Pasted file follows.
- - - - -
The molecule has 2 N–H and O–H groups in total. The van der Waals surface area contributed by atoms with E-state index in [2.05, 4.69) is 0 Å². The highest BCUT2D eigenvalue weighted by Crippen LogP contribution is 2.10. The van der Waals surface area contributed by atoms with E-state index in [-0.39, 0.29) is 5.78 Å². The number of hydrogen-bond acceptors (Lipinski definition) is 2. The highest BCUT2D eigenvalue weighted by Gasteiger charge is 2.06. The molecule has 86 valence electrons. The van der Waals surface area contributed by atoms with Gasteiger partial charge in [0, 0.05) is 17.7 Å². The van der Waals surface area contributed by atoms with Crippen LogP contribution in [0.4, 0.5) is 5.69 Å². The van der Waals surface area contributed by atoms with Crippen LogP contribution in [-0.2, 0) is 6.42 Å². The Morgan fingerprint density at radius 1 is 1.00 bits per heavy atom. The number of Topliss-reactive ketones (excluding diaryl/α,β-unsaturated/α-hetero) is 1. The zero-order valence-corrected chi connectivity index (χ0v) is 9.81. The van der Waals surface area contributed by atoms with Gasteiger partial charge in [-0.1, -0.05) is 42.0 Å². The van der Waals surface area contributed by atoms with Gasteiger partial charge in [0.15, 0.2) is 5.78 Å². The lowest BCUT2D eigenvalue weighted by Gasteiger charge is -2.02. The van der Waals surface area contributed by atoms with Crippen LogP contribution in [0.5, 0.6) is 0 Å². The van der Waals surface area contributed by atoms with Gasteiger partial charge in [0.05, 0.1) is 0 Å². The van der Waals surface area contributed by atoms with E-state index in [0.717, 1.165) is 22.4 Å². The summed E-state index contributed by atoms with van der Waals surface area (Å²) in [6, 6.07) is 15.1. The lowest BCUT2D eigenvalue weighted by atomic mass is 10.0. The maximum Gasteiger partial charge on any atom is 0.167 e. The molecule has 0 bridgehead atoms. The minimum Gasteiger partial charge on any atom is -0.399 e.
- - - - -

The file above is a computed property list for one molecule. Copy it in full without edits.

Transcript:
The molecule has 2 N–H and O–H groups in total. The van der Waals surface area contributed by atoms with E-state index in [2.05, 4.69) is 0 Å². The highest BCUT2D eigenvalue weighted by Crippen LogP contribution is 2.10. The van der Waals surface area contributed by atoms with E-state index in [-0.39, 0.29) is 5.78 Å². The number of hydrogen-bond acceptors (Lipinski definition) is 2. The highest BCUT2D eigenvalue weighted by Gasteiger charge is 2.06. The molecule has 86 valence electrons. The van der Waals surface area contributed by atoms with Gasteiger partial charge in [0, 0.05) is 17.7 Å². The van der Waals surface area contributed by atoms with Crippen LogP contribution in [0.4, 0.5) is 5.69 Å². The van der Waals surface area contributed by atoms with Crippen LogP contribution in [-0.2, 0) is 6.42 Å². The Morgan fingerprint density at radius 1 is 1.00 bits per heavy atom. The number of Topliss-reactive ketones (excluding diaryl/α,β-unsaturated/α-hetero) is 1. The zero-order valence-corrected chi connectivity index (χ0v) is 9.81. The van der Waals surface area contributed by atoms with Gasteiger partial charge in [-0.1, -0.05) is 42.0 Å². The van der Waals surface area contributed by atoms with Gasteiger partial charge in [0.15, 0.2) is 5.78 Å². The lowest BCUT2D eigenvalue weighted by Gasteiger charge is -2.02. The van der Waals surface area contributed by atoms with Crippen LogP contribution in [0.5, 0.6) is 0 Å². The van der Waals surface area contributed by atoms with Gasteiger partial charge in [0.05, 0.1) is 0 Å². The van der Waals surface area contributed by atoms with E-state index in [0.717, 1.165) is 22.4 Å². The summed E-state index contributed by atoms with van der Waals surface area (Å²) in [6, 6.07) is 15.1. The lowest BCUT2D eigenvalue weighted by atomic mass is 10.0. The maximum Gasteiger partial charge on any atom is 0.167 e. The molecule has 0 bridgehead atoms. The minimum Gasteiger partial charge on any atom is -0.399 e.